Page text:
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I have been reading the Core Python programming book, and the author shows an example like:

(4, 5) < (3, 5) # Equals false

So, I'm wondering, how/why does it equal false? How does python compare these two tuples?

Btw, it's not explained in the book.

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Tuples are compared position by position: the first item of the first tuple is compared to the first item of the second tuple; if they are not equal (i.e. the first is greater or smaller than the second) then that's the result of the comparison, else the second item is considered, then the third and so on.

See doc:

Sequence types also support comparisons. In particular, tuples and lists are compared lexicographically by comparing corresponding elements. This means that to compare equal, every element must compare equal and the two sequences must be of the same type and have the same length.

Also this:

Tuples and lists are compared lexicographically using comparison of corresponding elements. This means that to compare equal, each element must compare equal and the two sequences must be of the same type and have the same length.

If not equal, the sequences are ordered the same as their first differing elements. For example, cmp([1,2,x], [1,2,y]) returns the same as cmp(x,y). If the corresponding element does not exist, the shorter sequence is considered smaller (for example, [1,2] < [1,2,3] returns True).

Note 1: < and > do not mean "smaller than" and "greater than" but "is before" and "is after": so (0, 1) "is before" (1, 0).

Note 2: tuples must not be considered as vectors in a n-dimensional space, compared according to their length.

Note 3: referring to question Python 2 tuple comparison: do not think that a tuple is "greater" than another only if any element of the first is greater than the corresponding one in the second.

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    Is tuple comparison done in O(n)? – CMCDragonkai Dec 14 '14 at 6:00
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    This can be misleading when talking about < and >. For example, (0, 1) < (1, 0) evaluates to True. – J.Money Jul 30 '15 at 14:17
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    @CMCDragonkai -- yes. try: x = tuple([0 for _ in range(n)]) and do the same for y. Setting n=100, 1000, 10,000, and 100,000 and running %timeit x==y gave timing values of .5, 4.6, 43.9, and 443 microseconds respectively, which is about as close to O(n) as you can practically get. – Michael Scott Cuthbert Dec 8 '15 at 21:41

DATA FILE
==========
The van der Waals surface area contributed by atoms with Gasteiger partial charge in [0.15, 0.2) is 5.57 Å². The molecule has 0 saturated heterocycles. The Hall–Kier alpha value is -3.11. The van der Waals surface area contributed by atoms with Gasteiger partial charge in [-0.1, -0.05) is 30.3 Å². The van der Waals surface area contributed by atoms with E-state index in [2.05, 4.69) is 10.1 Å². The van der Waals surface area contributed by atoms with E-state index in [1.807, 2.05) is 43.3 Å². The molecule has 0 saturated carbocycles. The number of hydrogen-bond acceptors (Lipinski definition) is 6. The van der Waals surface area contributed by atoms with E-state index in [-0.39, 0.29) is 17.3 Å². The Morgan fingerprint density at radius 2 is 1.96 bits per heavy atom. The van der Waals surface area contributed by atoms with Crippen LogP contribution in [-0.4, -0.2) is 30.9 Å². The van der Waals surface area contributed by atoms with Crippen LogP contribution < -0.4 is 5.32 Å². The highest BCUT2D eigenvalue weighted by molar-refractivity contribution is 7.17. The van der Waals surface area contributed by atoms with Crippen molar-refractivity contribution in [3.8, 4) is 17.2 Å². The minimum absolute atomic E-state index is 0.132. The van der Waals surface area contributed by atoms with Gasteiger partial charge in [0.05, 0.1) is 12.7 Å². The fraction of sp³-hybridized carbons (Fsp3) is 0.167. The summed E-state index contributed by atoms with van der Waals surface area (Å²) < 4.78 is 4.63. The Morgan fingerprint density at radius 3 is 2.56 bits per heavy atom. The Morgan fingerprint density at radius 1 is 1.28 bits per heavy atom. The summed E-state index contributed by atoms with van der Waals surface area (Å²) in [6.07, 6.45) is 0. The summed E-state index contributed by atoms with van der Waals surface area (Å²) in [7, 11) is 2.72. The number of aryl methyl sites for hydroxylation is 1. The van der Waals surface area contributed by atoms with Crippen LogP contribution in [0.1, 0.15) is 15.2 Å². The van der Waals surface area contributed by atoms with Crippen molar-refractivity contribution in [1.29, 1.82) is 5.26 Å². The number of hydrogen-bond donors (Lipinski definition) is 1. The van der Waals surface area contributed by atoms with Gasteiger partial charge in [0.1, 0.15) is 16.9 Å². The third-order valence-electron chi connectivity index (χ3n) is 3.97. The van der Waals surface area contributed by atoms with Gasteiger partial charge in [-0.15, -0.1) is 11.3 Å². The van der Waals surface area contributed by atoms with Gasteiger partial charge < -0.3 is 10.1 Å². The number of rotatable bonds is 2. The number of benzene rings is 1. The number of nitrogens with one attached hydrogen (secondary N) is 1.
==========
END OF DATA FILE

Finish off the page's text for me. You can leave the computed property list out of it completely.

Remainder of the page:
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    @J.Money why do you think it can be misleading? – Don Dec 9 '15 at 8:49
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    @Don I guess its not clear to we what type of ordering to impose on a tuple. I guess python just treats it as numbers by checking the largest significant digit first and the moving on to break dies...(in an element wise fashion) – Charlie Parker Sep 22 '16 at 15:41
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The Python documentation does explain it.

Tuples and lists are compared lexicographically using comparison of corresponding elements. This means that to compare equal, each element must compare equal and the two sequences must be of the same type and have the same length.

0
I had some confusion before regarding integer comparsion, so I will explain it to be more beginner friendly with an example

a = ('A','B','C') # see it as the string "ABC" b = ('A','B','D')

A is converted to its corresponding ASCII ord('A') #65 same for other elements

So, >> a>b # True you can think of it as comparing between string (It is exactly, actually)

the same thing goes for integers too.

x = (1,2,3) # see it the string "123" y = (1,2,2) x > y # False

because (1 is not greater than 1, move to the next, 2 is not greater than 2, move to the next 2 is less than three -lexicographically -)

The key point is mentioned in the answer above

think of it as an element is before another alphabetically not element is greater than an element and in this case consider all the tuple elements as one string.

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